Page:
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And so the weird food season kicked off

...And boy did it make me queasy. This week, the weird food season officially kicked off, at least for my part. This lovely-looking fishy treat was served when I attended the annual meeting of the National Journalist Union's (NJ's) art association mid-week. It was only the second time in my life I ventured to eat this traditional dish (the first time was at last year's NJ art association meeting), but it's actually quite nice, believe it or not. If you're not familiar with rakfisk, it's fermented rainbow trout usually served with potatoes, lefse, onion, mustard and sour cream (as well as beer and aquavit).

As it happened I found myself quite unable to eat the next day, but was later reliably informed by the resident alpine coach and health expert that was for being silly enough to try Albanian whisky, which apparently everybody but me knows, or knew rather, is not filtered - and hence dangerous stuff. That made for a weird new experience: head was great the day after, but I was SO nauseous and traditional remedies, such as paracetamol, did nothing to alleviate it - just had to wait for it to get out of my body.

Anyway, as I was walking around in the belief that the fish was to blame for this uncomfortable state of affairs - after all, some folks call rakfisk "rotten fish", it certainly smells like that, the funniest description I've seen of it so far is "dead trout put in a bucket to rot"  -  I thought to myself that I had a very trying season in front of me, seeing that, in Norway, the time before Christmas is filled with corporate and family get togethers with Norwegian "delicacies" such as Rakfisk, Lutefisk (cod prepared with lye/caustic soda) and Smalahove....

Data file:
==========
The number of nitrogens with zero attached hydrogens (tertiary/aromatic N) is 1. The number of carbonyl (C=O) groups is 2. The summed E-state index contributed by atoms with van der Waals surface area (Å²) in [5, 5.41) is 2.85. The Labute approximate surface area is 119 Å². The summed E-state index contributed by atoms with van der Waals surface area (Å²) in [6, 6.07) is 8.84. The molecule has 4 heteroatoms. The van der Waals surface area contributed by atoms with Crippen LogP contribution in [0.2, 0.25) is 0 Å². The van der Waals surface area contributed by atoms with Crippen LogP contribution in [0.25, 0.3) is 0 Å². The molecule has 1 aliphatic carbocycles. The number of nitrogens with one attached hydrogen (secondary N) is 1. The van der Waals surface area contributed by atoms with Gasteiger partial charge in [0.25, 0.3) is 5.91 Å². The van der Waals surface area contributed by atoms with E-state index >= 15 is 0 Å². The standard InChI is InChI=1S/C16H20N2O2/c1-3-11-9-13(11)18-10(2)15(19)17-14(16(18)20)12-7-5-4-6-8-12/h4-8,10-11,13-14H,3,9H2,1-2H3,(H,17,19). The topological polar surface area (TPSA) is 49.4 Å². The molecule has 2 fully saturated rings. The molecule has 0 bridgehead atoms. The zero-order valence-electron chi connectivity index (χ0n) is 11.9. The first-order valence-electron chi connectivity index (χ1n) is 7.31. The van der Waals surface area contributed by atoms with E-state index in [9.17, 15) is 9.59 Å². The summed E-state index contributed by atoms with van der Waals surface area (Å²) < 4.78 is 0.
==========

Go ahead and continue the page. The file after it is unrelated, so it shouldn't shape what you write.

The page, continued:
OK, you've got me curious - have you ever had a "weird" food experience that was good?

I had to think long and hard about this one, but yes: I was served whole fish in a village close to Athens once and it was lovely. Tiny ones for starter, a whole fish, it looked intact but only fish meat and bones under the skin, for main course. And it was actually very nice, and I'd like to think that wasn't only because of the liberal amounts of wine that was served with it.

Lutefisk is also eatable, much to my surprise, though I'd skip the bacon cause I don't like pork, and I'd never order it of my own free will.

Some of the meat on Smalahove (sheeps head) is also nice if it wasn't for the way it's presented - which really makes my stomach curl

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